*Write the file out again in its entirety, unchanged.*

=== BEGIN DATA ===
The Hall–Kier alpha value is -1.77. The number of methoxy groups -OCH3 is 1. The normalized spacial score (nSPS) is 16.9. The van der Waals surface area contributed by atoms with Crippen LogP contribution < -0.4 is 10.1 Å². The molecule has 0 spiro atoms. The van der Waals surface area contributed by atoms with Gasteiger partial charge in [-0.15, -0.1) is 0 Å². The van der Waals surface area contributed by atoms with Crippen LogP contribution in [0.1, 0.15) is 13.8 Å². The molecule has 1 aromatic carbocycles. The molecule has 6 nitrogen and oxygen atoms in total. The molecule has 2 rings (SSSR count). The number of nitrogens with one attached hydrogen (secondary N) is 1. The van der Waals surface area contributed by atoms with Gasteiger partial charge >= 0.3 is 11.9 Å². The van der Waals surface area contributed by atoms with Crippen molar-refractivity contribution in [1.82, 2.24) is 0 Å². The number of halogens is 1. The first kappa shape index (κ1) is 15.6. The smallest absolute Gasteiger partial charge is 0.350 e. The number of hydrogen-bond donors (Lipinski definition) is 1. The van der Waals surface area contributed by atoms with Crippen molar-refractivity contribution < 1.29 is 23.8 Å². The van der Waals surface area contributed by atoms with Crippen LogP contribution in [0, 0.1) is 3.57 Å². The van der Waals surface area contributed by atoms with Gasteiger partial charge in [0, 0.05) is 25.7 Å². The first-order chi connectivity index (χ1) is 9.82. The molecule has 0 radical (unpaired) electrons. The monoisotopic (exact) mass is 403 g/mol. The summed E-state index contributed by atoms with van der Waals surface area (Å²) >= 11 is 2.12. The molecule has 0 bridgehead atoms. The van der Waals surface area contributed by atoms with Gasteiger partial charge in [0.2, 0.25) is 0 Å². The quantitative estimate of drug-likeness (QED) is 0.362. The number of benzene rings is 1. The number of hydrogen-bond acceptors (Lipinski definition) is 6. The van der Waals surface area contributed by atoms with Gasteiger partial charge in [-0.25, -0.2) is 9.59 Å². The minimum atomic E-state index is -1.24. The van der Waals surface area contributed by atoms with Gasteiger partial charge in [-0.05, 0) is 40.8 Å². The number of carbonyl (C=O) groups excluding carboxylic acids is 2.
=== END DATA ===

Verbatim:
The Hall–Kier alpha value is -1.77. The number of methoxy groups -OCH3 is 1. The normalized spacial score (nSPS) is 16.9. The van der Waals surface area contributed by atoms with Crippen LogP contribution < -0.4 is 10.1 Å². The molecule has 0 spiro atoms. The van der Waals surface area contributed by atoms with Gasteiger partial charge in [-0.15, -0.1) is 0 Å². The van der Waals surface area contributed by atoms with Crippen LogP contribution in [0.1, 0.15) is 13.8 Å². The molecule has 1 aromatic carbocycles. The molecule has 6 nitrogen and oxygen atoms in total. The molecule has 2 rings (SSSR count). The number of nitrogens with one attached hydrogen (secondary N) is 1. The van der Waals surface area contributed by atoms with Gasteiger partial charge >= 0.3 is 11.9 Å². The van der Waals surface area contributed by atoms with Crippen molar-refractivity contribution in [1.82, 2.24) is 0 Å². The number of halogens is 1. The first kappa shape index (κ1) is 15.6. The smallest absolute Gasteiger partial charge is 0.350 e. The number of hydrogen-bond donors (Lipinski definition) is 1. The van der Waals surface area contributed by atoms with Crippen molar-refractivity contribution < 1.29 is 23.8 Å². The van der Waals surface area contributed by atoms with Crippen LogP contribution in [0, 0.1) is 3.57 Å². The van der Waals surface area contributed by atoms with Gasteiger partial charge in [0, 0.05) is 25.7 Å². The first-order chi connectivity index (χ1) is 9.82. The molecule has 0 radical (unpaired) electrons. The monoisotopic (exact) mass is 403 g/mol. The summed E-state index contributed by atoms with van der Waals surface area (Å²) >= 11 is 2.12. The molecule has 0 bridgehead atoms. The van der Waals surface area contributed by atoms with Gasteiger partial charge in [0.2, 0.25) is 0 Å². The quantitative estimate of drug-likeness (QED) is 0.362. The number of benzene rings is 1. The number of hydrogen-bond acceptors (Lipinski definition) is 6. The van der Waals surface area contributed by atoms with Gasteiger partial charge in [-0.25, -0.2) is 9.59 Å². The minimum atomic E-state index is -1.24. The van der Waals surface area contributed by atoms with Gasteiger partial charge in [-0.05, 0) is 40.8 Å². The number of carbonyl (C=O) groups excluding carboxylic acids is 2.